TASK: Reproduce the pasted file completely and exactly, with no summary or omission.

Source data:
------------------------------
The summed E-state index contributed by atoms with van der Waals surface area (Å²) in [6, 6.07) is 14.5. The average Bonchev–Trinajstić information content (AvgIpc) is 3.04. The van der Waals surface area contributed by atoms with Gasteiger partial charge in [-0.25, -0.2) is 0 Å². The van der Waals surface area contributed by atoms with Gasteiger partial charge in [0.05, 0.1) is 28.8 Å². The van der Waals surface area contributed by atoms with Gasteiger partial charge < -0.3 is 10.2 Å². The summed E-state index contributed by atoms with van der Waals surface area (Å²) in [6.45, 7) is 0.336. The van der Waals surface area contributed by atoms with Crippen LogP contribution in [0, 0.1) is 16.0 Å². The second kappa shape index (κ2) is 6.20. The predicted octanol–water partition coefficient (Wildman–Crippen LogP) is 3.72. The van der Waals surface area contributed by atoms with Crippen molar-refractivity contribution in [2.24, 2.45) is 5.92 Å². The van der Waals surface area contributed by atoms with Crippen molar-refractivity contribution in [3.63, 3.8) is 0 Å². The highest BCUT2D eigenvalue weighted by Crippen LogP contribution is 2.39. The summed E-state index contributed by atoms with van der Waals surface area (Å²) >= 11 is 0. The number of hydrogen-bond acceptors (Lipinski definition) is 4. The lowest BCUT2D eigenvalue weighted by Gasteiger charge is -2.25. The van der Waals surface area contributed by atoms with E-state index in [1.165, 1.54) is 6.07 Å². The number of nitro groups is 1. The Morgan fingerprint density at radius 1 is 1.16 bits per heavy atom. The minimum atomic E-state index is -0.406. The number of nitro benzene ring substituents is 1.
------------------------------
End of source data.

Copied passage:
The summed E-state index contributed by atoms with van der Waals surface area (Å²) in [6, 6.07) is 14.5. The average Bonchev–Trinajstić information content (AvgIpc) is 3.04. The van der Waals surface area contributed by atoms with Gasteiger partial charge in [-0.25, -0.2) is 0 Å². The van der Waals surface area contributed by atoms with Gasteiger partial charge in [0.05, 0.1) is 28.8 Å². The van der Waals surface area contributed by atoms with Gasteiger partial charge < -0.3 is 10.2 Å². The summed E-state index contributed by atoms with van der Waals surface area (Å²) in [6.45, 7) is 0.336. The van der Waals surface area contributed by atoms with Crippen LogP contribution in [0, 0.1) is 16.0 Å². The second kappa shape index (κ2) is 6.20. The predicted octanol–water partition coefficient (Wildman–Crippen LogP) is 3.72. The van der Waals surface area contributed by atoms with Crippen molar-refractivity contribution in [2.24, 2.45) is 5.92 Å². The van der Waals surface area contributed by atoms with Crippen molar-refractivity contribution in [3.63, 3.8) is 0 Å². The highest BCUT2D eigenvalue weighted by Crippen LogP contribution is 2.39. The summed E-state index contributed by atoms with van der Waals surface area (Å²) >= 11 is 0. The number of hydrogen-bond acceptors (Lipinski definition) is 4. The lowest BCUT2D eigenvalue weighted by Gasteiger charge is -2.25. The van der Waals surface area contributed by atoms with E-state index in [1.165, 1.54) is 6.07 Å². The number of nitro groups is 1. The Morgan fingerprint density at radius 1 is 1.16 bits per heavy atom. The minimum atomic E-state index is -0.406. The number of nitro benzene ring substituents is 1.